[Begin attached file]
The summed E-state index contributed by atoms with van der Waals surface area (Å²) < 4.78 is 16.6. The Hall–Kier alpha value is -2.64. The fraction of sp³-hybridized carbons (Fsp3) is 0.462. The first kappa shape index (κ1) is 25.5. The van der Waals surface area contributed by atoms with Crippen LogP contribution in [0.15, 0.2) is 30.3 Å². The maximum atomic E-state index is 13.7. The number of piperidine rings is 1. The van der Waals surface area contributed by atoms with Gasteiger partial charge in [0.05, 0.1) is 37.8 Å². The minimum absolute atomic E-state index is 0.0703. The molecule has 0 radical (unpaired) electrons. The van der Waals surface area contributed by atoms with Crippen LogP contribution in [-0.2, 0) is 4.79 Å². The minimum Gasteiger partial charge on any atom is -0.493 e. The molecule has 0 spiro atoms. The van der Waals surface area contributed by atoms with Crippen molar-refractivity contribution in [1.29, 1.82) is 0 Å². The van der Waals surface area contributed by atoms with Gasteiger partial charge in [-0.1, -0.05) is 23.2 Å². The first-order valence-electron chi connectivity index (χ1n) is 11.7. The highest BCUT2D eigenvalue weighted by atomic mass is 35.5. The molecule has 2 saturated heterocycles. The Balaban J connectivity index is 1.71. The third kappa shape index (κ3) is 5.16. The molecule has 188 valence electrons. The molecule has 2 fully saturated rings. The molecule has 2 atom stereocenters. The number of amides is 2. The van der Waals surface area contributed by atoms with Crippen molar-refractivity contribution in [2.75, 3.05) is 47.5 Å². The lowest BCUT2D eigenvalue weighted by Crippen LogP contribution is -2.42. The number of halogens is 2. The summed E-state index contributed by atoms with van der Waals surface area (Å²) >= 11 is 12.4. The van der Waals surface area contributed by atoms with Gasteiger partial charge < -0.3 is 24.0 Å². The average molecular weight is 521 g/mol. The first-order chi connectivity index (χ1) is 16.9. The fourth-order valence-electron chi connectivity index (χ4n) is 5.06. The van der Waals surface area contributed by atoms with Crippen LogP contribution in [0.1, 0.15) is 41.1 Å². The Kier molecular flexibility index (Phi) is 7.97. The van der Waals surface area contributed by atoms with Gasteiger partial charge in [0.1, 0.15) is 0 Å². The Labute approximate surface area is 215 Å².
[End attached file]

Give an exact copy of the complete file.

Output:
The summed E-state index contributed by atoms with van der Waals surface area (Å²) < 4.78 is 16.6. The Hall–Kier alpha value is -2.64. The fraction of sp³-hybridized carbons (Fsp3) is 0.462. The first kappa shape index (κ1) is 25.5. The van der Waals surface area contributed by atoms with Crippen LogP contribution in [0.15, 0.2) is 30.3 Å². The maximum atomic E-state index is 13.7. The number of piperidine rings is 1. The van der Waals surface area contributed by atoms with Gasteiger partial charge in [0.05, 0.1) is 37.8 Å². The minimum absolute atomic E-state index is 0.0703. The molecule has 0 radical (unpaired) electrons. The van der Waals surface area contributed by atoms with Crippen LogP contribution in [-0.2, 0) is 4.79 Å². The minimum Gasteiger partial charge on any atom is -0.493 e. The molecule has 0 spiro atoms. The van der Waals surface area contributed by atoms with Crippen molar-refractivity contribution in [1.29, 1.82) is 0 Å². The van der Waals surface area contributed by atoms with Gasteiger partial charge in [-0.1, -0.05) is 23.2 Å². The first-order valence-electron chi connectivity index (χ1n) is 11.7. The highest BCUT2D eigenvalue weighted by atomic mass is 35.5. The molecule has 2 saturated heterocycles. The Balaban J connectivity index is 1.71. The third kappa shape index (κ3) is 5.16. The molecule has 188 valence electrons. The molecule has 2 fully saturated rings. The molecule has 2 atom stereocenters. The number of amides is 2. The van der Waals surface area contributed by atoms with Crippen molar-refractivity contribution in [2.75, 3.05) is 47.5 Å². The lowest BCUT2D eigenvalue weighted by Crippen LogP contribution is -2.42. The number of halogens is 2. The summed E-state index contributed by atoms with van der Waals surface area (Å²) >= 11 is 12.4. The van der Waals surface area contributed by atoms with Gasteiger partial charge < -0.3 is 24.0 Å². The average molecular weight is 521 g/mol. The first-order chi connectivity index (χ1) is 16.9. The fourth-order valence-electron chi connectivity index (χ4n) is 5.06. The van der Waals surface area contributed by atoms with Crippen LogP contribution in [0.1, 0.15) is 41.1 Å². The Kier molecular flexibility index (Phi) is 7.97. The van der Waals surface area contributed by atoms with Gasteiger partial charge in [0.1, 0.15) is 0 Å². The Labute approximate surface area is 215 Å².